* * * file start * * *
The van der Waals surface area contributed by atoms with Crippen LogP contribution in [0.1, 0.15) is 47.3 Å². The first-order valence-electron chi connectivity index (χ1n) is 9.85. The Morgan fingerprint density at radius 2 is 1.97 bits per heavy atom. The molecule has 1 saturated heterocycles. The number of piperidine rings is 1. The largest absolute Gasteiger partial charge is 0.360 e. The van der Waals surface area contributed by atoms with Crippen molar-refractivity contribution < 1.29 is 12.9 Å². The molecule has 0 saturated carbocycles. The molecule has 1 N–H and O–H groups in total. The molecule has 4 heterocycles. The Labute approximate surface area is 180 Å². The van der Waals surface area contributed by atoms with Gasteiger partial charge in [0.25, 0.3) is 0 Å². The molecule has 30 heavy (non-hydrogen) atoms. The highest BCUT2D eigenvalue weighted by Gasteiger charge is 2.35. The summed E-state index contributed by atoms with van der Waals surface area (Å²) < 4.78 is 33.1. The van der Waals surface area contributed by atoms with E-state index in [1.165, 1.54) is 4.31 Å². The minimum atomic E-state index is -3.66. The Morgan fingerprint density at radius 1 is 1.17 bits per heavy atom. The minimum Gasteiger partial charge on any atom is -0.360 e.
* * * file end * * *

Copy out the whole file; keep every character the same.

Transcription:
The van der Waals surface area contributed by atoms with Crippen LogP contribution in [0.1, 0.15) is 47.3 Å². The first-order valence-electron chi connectivity index (χ1n) is 9.85. The Morgan fingerprint density at radius 2 is 1.97 bits per heavy atom. The molecule has 1 saturated heterocycles. The number of piperidine rings is 1. The largest absolute Gasteiger partial charge is 0.360 e. The van der Waals surface area contributed by atoms with Crippen molar-refractivity contribution < 1.29 is 12.9 Å². The molecule has 0 saturated carbocycles. The molecule has 1 N–H and O–H groups in total. The molecule has 4 heterocycles. The Labute approximate surface area is 180 Å². The van der Waals surface area contributed by atoms with Gasteiger partial charge in [0.25, 0.3) is 0 Å². The molecule has 30 heavy (non-hydrogen) atoms. The highest BCUT2D eigenvalue weighted by Gasteiger charge is 2.35. The summed E-state index contributed by atoms with van der Waals surface area (Å²) < 4.78 is 33.1. The van der Waals surface area contributed by atoms with E-state index in [1.165, 1.54) is 4.31 Å². The minimum atomic E-state index is -3.66. The Morgan fingerprint density at radius 1 is 1.17 bits per heavy atom. The minimum Gasteiger partial charge on any atom is -0.360 e.